Pakistan like most developing markets, only has a limited stocks available for investment. Though, the total number of listed companies is more than 750 the active and good performing stocks can be counted on ten fingers. Besides, the GoP policies often turn a profitable company into a loss making entity. Therefore, a fund manager like NIT has to undertake extensive research/analyses at the macro and micro level. This facility was missing or was at a very low level in the past. However, at present NIT’s research is superb.

"It was also realized that NIT nominees can play a major role in board meetings. We with the help of other financial institutions have been trying to bring nominees on the board of more companies. At present wherever more than 20 per cent equity is held by NIT at least one senior member is nominated. At times the number of NIT nominees may appear higher but it is only because other financial institutions prefer to keep NIT nominee on the front line. This kind of support is extended because other financial institutions often do not have the proper research and analyses facilities at their disposal. We also receive and share reports prepared by other brokerage houses," said Mehdi.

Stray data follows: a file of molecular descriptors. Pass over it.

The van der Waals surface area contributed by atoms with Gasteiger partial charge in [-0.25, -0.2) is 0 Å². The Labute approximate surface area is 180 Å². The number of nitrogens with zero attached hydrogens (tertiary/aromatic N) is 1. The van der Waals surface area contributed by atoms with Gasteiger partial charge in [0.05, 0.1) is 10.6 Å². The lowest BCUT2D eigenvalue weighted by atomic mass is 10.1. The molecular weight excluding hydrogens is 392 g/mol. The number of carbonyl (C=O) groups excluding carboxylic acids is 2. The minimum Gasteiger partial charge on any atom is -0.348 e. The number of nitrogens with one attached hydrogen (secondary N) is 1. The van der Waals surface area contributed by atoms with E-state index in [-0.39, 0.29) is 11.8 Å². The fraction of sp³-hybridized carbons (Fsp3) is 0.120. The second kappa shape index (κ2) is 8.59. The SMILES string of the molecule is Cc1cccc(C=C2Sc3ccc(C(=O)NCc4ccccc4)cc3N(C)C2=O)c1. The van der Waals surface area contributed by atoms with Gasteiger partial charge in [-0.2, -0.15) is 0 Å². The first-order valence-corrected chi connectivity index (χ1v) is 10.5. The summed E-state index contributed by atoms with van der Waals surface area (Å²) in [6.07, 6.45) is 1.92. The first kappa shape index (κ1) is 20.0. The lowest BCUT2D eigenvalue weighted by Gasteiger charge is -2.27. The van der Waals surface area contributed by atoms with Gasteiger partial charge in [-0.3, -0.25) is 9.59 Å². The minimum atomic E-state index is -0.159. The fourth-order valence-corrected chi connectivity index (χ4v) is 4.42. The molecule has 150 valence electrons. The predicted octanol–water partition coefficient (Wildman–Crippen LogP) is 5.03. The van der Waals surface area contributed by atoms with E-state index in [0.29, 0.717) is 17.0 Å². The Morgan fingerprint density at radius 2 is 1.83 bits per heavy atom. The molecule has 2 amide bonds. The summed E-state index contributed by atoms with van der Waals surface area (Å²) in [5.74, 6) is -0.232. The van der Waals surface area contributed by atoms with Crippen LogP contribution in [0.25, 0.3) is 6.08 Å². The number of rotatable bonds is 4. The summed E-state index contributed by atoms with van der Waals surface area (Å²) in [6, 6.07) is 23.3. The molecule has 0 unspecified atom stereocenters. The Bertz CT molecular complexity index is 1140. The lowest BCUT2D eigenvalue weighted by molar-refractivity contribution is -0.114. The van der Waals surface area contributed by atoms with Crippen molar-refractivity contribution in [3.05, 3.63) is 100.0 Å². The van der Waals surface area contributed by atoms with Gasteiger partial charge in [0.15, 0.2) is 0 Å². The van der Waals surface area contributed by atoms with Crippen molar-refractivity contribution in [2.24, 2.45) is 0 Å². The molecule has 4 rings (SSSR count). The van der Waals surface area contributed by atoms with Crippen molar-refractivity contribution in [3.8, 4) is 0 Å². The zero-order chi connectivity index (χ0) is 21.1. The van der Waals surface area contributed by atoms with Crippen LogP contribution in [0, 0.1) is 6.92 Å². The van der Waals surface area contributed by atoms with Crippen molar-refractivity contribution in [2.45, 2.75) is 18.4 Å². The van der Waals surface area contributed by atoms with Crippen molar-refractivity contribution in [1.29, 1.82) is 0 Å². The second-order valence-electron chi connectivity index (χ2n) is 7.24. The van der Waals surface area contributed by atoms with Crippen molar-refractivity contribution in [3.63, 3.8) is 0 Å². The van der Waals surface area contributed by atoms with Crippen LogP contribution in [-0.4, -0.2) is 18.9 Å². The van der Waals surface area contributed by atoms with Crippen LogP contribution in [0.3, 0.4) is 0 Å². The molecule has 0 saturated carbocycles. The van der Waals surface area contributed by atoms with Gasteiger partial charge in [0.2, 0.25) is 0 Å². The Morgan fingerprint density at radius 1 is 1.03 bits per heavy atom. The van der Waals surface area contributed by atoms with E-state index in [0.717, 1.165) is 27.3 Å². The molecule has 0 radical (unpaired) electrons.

A typical Pakistani family has four main long-term concerns: buying a house, funding higher education of children, arranging funds for marriage of children and supplementing income after retirement. It looks almost impossible to attain all these objectives if one has limited income. However, one has a hope which arises from the power of compounding. This can be achieved through regular saving and reinvesting over a long period and investing wisely in schemes where funds grow faster relative to bank deposits — higher than the rate of inflation.